Morning Must Reads: Spring

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Official White House photo by Pete Souza

Official White House photo by Pete Souza

–The economy added jobs 290,00 jobs in April, the biggest jump in four years. The unemployment rate rose to 9.9 percent as the labor force swelled with people looking for work. President Obama is expected to address the report at 11 a.m. ET.

–Last night in financial reform: The GOP amendment limiting the scope of the consumer protection bureau went down, as did the Kaufman-Brown amendment to bust up the biggest banks. Bernie Sanders’ proposal to audit the Fed got delayed, but it’s expected to pass next week. He struck a deal with the Democratic leadership (and the White House) to limit the audit to a one-time scrutiny of the central bank’s response to 2008’s financial crisis, stripping out provisions for future audits. The proposal won’t touch monetary policy.

–Obama’s Supreme Court pick is expected early next week. Orrin Hatch is cheerleading for Merrick Garland.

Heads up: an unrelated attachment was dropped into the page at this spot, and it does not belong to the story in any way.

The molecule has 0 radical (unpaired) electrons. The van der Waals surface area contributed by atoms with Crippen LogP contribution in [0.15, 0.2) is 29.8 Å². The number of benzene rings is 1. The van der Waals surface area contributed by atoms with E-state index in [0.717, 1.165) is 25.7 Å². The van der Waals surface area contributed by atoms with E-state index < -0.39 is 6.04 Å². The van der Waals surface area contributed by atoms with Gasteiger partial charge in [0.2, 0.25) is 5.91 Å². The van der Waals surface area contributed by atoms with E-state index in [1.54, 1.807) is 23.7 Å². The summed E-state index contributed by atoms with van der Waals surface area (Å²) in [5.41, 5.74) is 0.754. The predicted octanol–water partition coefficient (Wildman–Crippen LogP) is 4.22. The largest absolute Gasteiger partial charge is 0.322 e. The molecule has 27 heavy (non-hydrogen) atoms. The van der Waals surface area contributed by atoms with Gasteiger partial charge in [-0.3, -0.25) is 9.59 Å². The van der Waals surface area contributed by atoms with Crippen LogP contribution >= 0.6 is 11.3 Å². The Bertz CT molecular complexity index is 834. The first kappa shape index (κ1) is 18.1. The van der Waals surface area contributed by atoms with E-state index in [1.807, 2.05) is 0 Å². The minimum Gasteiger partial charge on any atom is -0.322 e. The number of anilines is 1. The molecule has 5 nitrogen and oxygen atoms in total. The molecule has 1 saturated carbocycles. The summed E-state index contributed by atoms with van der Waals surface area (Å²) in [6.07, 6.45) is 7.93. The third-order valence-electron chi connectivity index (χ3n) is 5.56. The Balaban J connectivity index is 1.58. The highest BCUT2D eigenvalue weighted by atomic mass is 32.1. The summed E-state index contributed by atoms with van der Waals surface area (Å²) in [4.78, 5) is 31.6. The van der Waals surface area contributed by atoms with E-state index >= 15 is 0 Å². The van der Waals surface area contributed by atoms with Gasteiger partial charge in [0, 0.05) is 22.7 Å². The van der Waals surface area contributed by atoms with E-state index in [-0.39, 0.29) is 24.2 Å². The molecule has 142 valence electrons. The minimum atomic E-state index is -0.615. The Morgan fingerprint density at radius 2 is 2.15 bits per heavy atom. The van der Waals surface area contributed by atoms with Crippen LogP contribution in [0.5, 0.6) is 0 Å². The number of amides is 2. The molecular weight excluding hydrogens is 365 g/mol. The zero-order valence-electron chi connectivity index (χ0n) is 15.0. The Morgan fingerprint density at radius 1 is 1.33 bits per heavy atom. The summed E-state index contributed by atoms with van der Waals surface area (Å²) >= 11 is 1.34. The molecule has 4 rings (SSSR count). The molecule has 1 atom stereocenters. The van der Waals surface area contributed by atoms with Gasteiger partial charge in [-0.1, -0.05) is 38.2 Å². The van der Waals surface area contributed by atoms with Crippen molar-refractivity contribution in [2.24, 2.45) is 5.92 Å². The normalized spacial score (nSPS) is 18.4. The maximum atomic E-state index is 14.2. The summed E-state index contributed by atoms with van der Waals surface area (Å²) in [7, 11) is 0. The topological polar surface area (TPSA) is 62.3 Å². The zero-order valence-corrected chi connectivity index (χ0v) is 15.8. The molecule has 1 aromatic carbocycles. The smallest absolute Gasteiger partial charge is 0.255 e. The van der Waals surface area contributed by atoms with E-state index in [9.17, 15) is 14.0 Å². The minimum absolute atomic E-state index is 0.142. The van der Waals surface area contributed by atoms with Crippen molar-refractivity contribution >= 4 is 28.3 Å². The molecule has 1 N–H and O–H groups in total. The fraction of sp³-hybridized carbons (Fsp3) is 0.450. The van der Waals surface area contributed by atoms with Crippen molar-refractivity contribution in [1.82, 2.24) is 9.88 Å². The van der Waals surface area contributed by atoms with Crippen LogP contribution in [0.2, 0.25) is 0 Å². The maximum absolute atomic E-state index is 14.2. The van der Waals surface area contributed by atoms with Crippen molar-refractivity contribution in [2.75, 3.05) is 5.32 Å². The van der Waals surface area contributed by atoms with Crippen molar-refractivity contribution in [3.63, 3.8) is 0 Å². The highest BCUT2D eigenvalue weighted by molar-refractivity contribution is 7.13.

Mark Mazzetti and Mark Landler report the Times Square case has sparked discussion of expanding U.S. presence in Pakistan.

Alex sums up Bob Bennett’s plight. The Senator in his own words:

“Well there’s a great anger about Washington,” Bennett said. “A lot of people say, ‘We hate what’s going on, we hate everybody who’s there.’ And in Utah, the only ‘anybody’ they can vote, vote against who happens to be there turns out to be me.

–Carly Fiorina, Tom Campbell and Chuck DeVore scramble right in California.

Ronald Brownstein writes up a new National Journal Heartland Monitor poll:

In the Heartland Monitor poll, just one-third of adults endorsed the conservative notion that government is more the problem than the solution to our economic difficulties; another third backed the liberal conviction that government must play an active role in policing the marketplace. The decisive remainder, about three in 10, said they were open to an activist government but weren’t convinced that it could deliver results that improve their lives.

Those findings suggest that if the budding economic recovery accelerates, the GOP’s rightward march could leave it on shaky ground with voters focused more on results than ideology.

He also sees no health care bump and polarization hardening around Obama policies.

–And the UK has a hung parliament. What happens next? Gordon Brown tries to form a government while Americans make Tom Jane jokes.

What did I miss?